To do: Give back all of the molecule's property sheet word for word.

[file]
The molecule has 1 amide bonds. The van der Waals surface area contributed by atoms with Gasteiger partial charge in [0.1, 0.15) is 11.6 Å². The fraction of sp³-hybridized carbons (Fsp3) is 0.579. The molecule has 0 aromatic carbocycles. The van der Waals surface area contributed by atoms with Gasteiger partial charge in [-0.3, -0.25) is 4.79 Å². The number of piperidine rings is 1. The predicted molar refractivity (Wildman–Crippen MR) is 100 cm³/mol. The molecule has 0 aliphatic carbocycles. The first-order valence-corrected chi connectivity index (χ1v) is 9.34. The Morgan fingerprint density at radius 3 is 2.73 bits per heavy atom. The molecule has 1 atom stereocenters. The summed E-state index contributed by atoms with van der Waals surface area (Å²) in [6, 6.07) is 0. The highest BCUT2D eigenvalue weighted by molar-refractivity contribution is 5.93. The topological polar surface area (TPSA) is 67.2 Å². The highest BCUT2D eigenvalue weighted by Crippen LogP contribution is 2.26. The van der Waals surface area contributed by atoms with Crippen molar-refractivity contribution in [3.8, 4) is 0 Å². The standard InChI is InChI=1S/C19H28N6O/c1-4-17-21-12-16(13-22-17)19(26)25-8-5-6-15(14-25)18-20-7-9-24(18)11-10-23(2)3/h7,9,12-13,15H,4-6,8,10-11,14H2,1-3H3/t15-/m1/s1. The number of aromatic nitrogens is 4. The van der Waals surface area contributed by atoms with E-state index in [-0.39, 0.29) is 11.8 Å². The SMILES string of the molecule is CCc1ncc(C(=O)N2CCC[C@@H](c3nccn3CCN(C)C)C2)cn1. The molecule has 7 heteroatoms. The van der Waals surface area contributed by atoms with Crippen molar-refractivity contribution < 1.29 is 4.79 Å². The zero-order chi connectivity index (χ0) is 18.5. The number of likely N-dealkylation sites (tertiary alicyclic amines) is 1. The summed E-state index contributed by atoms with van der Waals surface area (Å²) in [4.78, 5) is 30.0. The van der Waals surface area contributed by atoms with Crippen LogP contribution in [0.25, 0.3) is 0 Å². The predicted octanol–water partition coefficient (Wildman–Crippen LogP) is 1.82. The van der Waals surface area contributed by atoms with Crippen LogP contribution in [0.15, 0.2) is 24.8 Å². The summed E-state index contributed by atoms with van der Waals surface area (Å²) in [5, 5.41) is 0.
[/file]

The molecule has 1 amide bonds. The van der Waals surface area contributed by atoms with Gasteiger partial charge in [0.1, 0.15) is 11.6 Å². The fraction of sp³-hybridized carbons (Fsp3) is 0.579. The molecule has 0 aromatic carbocycles. The van der Waals surface area contributed by atoms with Gasteiger partial charge in [-0.3, -0.25) is 4.79 Å². The number of piperidine rings is 1. The predicted molar refractivity (Wildman–Crippen MR) is 100 cm³/mol. The molecule has 0 aliphatic carbocycles. The first-order valence-corrected chi connectivity index (χ1v) is 9.34. The Morgan fingerprint density at radius 3 is 2.73 bits per heavy atom. The molecule has 1 atom stereocenters. The summed E-state index contributed by atoms with van der Waals surface area (Å²) in [6, 6.07) is 0. The highest BCUT2D eigenvalue weighted by molar-refractivity contribution is 5.93. The topological polar surface area (TPSA) is 67.2 Å². The highest BCUT2D eigenvalue weighted by Crippen LogP contribution is 2.26. The van der Waals surface area contributed by atoms with Crippen molar-refractivity contribution in [3.8, 4) is 0 Å². The standard InChI is InChI=1S/C19H28N6O/c1-4-17-21-12-16(13-22-17)19(26)25-8-5-6-15(14-25)18-20-7-9-24(18)11-10-23(2)3/h7,9,12-13,15H,4-6,8,10-11,14H2,1-3H3/t15-/m1/s1. The number of aromatic nitrogens is 4. The van der Waals surface area contributed by atoms with E-state index in [-0.39, 0.29) is 11.8 Å². The SMILES string of the molecule is CCc1ncc(C(=O)N2CCC[C@@H](c3nccn3CCN(C)C)C2)cn1. The molecule has 7 heteroatoms. The van der Waals surface area contributed by atoms with Crippen molar-refractivity contribution < 1.29 is 4.79 Å². The zero-order chi connectivity index (χ0) is 18.5. The number of likely N-dealkylation sites (tertiary alicyclic amines) is 1. The summed E-state index contributed by atoms with van der Waals surface area (Å²) in [4.78, 5) is 30.0. The van der Waals surface area contributed by atoms with Crippen LogP contribution in [0.25, 0.3) is 0 Å². The predicted octanol–water partition coefficient (Wildman–Crippen LogP) is 1.82. The van der Waals surface area contributed by atoms with Crippen LogP contribution in [0.15, 0.2) is 24.8 Å². The summed E-state index contributed by atoms with van der Waals surface area (Å²) in [5, 5.41) is 0.